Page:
Texas Tech has produced its fair share of great college quarterbacks who could sling it around in their sleep. Against New Mexico — yes, we know — Red Raiders quarterback Seth Doege had a truly lights-out performance against the Lobos that will go down in the history books. Doege’s first 15 completed passes tied a school record for consecutive completions. Doedge finished 40-of-44 (a 90.9-percent completion rate for you nerds at home), which broke a national record for completion percentage with at least 40 pass attempts. He also threw for five touchdowns in the process. Now, if only we could have seen the game on a channel besides ESPN 8, the “Ocho”.

State of Georgia’s just peachy offensively, thanks for asking
As expected, Georgia and Georgia Tech had little problem in easily dispatching of Coastal Carolina and Kansas, respectively.  How they did it offensively, however, was truly impressive, particularly on Tech’s part.  The in-state rivals combined to score 125 points (66-24 for Tech, 59-0 for UGA) and roll up 1,238 yards of total offense.  The staggering aspect is that Tech contributed well over half that total — with nearly half the total of the two schools coming on the ground.  Of their 768 yards of offense against the woebegone Jayhawks, 604 came on the ground for the Yellow Jackets.  To repeat: Tech churned out over 600 yards on the ground against a a school from a BcS conference.  Unbelievably, that may not even have been the worst part for KU; Tech “only” ran the ball 50 times, meaning they averaged over 12 yards per carry every time they handed the ball off.  Incidentally, the total yards, rushing yards and yards per carry were all single-game school records.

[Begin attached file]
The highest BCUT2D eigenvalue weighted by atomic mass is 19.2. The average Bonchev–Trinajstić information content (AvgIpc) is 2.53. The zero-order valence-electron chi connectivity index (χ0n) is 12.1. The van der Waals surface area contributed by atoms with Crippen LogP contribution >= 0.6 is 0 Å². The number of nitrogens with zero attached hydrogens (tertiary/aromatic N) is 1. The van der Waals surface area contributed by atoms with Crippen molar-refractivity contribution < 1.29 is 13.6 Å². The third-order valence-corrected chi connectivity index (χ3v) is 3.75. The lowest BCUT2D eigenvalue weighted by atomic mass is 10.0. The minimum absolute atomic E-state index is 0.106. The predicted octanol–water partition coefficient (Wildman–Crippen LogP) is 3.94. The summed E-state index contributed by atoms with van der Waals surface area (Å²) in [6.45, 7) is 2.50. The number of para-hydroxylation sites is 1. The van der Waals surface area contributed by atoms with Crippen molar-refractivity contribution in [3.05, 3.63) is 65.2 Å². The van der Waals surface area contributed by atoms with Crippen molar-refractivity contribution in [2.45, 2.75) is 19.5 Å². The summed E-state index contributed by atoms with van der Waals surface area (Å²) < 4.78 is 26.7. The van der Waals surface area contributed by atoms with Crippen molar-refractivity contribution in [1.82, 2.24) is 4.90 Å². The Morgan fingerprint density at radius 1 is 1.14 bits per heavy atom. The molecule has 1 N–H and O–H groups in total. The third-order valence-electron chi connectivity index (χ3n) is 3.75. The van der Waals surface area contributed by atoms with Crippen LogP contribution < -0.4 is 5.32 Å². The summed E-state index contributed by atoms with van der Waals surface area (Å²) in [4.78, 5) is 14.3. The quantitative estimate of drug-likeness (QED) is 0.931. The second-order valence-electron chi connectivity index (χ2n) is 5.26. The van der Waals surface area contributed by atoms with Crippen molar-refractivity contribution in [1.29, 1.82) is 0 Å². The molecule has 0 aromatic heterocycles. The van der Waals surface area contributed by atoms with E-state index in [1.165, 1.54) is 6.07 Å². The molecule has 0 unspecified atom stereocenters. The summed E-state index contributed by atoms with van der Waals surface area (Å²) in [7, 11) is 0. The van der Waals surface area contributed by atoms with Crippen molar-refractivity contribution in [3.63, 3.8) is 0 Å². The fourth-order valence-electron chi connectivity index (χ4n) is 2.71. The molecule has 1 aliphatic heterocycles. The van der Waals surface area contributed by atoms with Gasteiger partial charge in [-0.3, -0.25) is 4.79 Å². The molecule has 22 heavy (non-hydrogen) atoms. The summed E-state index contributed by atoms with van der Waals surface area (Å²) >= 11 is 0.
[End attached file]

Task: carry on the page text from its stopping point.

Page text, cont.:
Um, hello, McFly!?